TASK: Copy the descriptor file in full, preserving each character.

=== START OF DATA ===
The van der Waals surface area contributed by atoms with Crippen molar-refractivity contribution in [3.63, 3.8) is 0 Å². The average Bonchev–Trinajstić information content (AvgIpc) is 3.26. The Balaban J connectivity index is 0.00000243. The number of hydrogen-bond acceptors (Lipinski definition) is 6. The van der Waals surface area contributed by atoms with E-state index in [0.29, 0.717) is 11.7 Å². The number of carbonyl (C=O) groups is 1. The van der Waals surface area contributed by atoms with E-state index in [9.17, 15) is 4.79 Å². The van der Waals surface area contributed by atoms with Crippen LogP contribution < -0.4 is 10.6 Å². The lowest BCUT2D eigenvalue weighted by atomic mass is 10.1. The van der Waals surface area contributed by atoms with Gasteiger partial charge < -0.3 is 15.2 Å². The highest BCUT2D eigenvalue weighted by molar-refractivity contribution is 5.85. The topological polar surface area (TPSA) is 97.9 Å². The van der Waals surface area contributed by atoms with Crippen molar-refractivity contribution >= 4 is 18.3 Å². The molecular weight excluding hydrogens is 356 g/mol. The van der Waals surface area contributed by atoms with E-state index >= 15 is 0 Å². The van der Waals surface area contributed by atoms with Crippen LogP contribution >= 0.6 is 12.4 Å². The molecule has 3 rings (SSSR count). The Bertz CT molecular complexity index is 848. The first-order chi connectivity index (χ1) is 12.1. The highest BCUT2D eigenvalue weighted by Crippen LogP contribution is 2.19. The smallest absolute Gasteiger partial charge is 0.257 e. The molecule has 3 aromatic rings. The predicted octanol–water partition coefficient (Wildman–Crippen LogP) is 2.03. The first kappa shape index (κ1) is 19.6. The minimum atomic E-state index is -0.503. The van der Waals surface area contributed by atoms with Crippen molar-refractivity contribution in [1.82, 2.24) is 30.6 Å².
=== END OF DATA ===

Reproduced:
The van der Waals surface area contributed by atoms with Crippen molar-refractivity contribution in [3.63, 3.8) is 0 Å². The average Bonchev–Trinajstić information content (AvgIpc) is 3.26. The Balaban J connectivity index is 0.00000243. The number of hydrogen-bond acceptors (Lipinski definition) is 6. The van der Waals surface area contributed by atoms with E-state index in [0.29, 0.717) is 11.7 Å². The number of carbonyl (C=O) groups is 1. The van der Waals surface area contributed by atoms with E-state index in [9.17, 15) is 4.79 Å². The van der Waals surface area contributed by atoms with Crippen LogP contribution < -0.4 is 10.6 Å². The lowest BCUT2D eigenvalue weighted by atomic mass is 10.1. The van der Waals surface area contributed by atoms with Gasteiger partial charge < -0.3 is 15.2 Å². The highest BCUT2D eigenvalue weighted by molar-refractivity contribution is 5.85. The topological polar surface area (TPSA) is 97.9 Å². The van der Waals surface area contributed by atoms with Crippen molar-refractivity contribution >= 4 is 18.3 Å². The molecular weight excluding hydrogens is 356 g/mol. The van der Waals surface area contributed by atoms with E-state index >= 15 is 0 Å². The van der Waals surface area contributed by atoms with Crippen LogP contribution >= 0.6 is 12.4 Å². The molecule has 3 rings (SSSR count). The Bertz CT molecular complexity index is 848. The first-order chi connectivity index (χ1) is 12.1. The highest BCUT2D eigenvalue weighted by Crippen LogP contribution is 2.19. The smallest absolute Gasteiger partial charge is 0.257 e. The molecule has 3 aromatic rings. The predicted octanol–water partition coefficient (Wildman–Crippen LogP) is 2.03. The first kappa shape index (κ1) is 19.6. The minimum atomic E-state index is -0.503. The van der Waals surface area contributed by atoms with Crippen molar-refractivity contribution in [1.82, 2.24) is 30.6 Å².